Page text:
Louisiana prohibits operating a vehicle while under the influence (OWI) of alcohol or drugs. Although Louisiana formally uses the term OWI, many people still refer to the offense as "driving under the influence" or "DUI." In this article, we use OWI and DUI interchangeably.
Louisiana statutes set out specific requirements for determining when a driver is considered under the influence. The laws also define operation to include more than just a moving vehicle. This article explains how these terms are defined, the requirements for a conviction, and the possible penalties an offender might face for an OWI arrest or a conviction.
To convict a driver of OWI in court, prosecutors must prove the driver was operating a vehicle:
In other words, an OWI conviction can be based on actual impairment or BAC test results.
Under Louisiana law, operation is defined to include far more than just driving a moving vehicle. Courts have explained that operation includes any exercise of control over or manipulation of the vehicle. This standard does not require a running engine or actual movement of the vehicle.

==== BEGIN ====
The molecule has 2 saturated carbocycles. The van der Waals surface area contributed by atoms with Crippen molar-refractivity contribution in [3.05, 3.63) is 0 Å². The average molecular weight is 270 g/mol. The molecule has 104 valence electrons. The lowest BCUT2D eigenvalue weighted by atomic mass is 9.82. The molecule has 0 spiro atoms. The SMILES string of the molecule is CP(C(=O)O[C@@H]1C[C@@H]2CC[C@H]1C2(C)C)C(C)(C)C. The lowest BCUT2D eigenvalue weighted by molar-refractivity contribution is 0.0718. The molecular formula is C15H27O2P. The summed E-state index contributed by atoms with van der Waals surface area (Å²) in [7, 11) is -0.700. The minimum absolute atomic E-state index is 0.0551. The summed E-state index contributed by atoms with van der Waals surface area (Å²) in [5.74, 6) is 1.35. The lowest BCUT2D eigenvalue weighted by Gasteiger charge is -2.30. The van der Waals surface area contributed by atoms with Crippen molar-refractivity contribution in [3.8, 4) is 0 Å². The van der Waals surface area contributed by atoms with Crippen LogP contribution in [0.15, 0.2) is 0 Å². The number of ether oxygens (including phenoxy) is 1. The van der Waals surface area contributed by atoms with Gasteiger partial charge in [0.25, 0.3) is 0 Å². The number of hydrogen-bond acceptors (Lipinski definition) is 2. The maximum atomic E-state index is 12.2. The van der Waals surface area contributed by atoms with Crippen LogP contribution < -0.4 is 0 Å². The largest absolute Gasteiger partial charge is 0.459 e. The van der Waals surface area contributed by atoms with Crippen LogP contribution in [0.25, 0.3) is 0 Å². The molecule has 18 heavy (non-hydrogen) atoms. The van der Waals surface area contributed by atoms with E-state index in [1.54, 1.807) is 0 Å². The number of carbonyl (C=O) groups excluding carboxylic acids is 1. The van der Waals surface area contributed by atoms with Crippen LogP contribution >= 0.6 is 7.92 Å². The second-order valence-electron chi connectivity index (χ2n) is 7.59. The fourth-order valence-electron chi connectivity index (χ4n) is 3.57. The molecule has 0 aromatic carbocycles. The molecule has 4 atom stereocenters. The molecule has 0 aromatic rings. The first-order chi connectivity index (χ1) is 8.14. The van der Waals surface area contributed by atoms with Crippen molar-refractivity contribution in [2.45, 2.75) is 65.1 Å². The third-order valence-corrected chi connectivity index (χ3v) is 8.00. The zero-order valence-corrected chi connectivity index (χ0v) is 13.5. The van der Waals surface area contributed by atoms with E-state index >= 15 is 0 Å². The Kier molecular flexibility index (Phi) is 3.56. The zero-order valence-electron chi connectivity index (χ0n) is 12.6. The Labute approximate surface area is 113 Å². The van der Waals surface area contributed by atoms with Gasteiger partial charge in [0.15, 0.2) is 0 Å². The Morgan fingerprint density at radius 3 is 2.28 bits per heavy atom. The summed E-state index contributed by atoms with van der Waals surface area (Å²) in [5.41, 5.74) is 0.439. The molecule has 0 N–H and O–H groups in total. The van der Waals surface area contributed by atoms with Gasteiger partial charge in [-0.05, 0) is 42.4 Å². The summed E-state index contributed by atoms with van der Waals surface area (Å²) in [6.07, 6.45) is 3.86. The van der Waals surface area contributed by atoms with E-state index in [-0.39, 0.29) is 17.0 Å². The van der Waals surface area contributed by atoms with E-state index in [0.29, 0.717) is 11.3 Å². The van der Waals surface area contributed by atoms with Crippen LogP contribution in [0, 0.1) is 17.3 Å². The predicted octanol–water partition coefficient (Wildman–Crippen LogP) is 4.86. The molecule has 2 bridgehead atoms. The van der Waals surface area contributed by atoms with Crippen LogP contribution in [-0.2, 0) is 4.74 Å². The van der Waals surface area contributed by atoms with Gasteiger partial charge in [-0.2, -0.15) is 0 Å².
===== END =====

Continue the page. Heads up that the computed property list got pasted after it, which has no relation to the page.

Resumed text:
In deciding whether the driver took sufficient steps to amount to operation of the vehicle, courts typically consider factors like where the driver was seated, whether the keys were in the ignition, and what vehicle controls the driver engaged.
Under Louisiana law, "under the influence" is defined as the impairment—however slight—to the ability of a person to operate a motor vehicle. Compared to the laws of some other states, which require proof of "substantial impairment," Louisiana's impairment standard makes proving a DUI fairly easy for prosecutors. Basically, any evidence of impairment will suffice.
Generally, having a prescription for a drug or medication that causes impairment isn't a valid defense to a DUI charge.
When a driver has a BAC of at least .08%, the prosecution doesn't have to prove impairment at all. A charge based on BAC is often called a "per se" OWI or DUI.
The penalties for an OWI conviction generally vary based on the number of prior convictions the driver has that occurred within the last ten years. Certain serious traffic violations like vehicular homicide and vehicular assault also count as prior offenses
Generally, a first or second OWI conviction will be charged as a misdemeanor. The chart below outlines the range of jail time and fines for a first and second OWI conviction in Louisiana.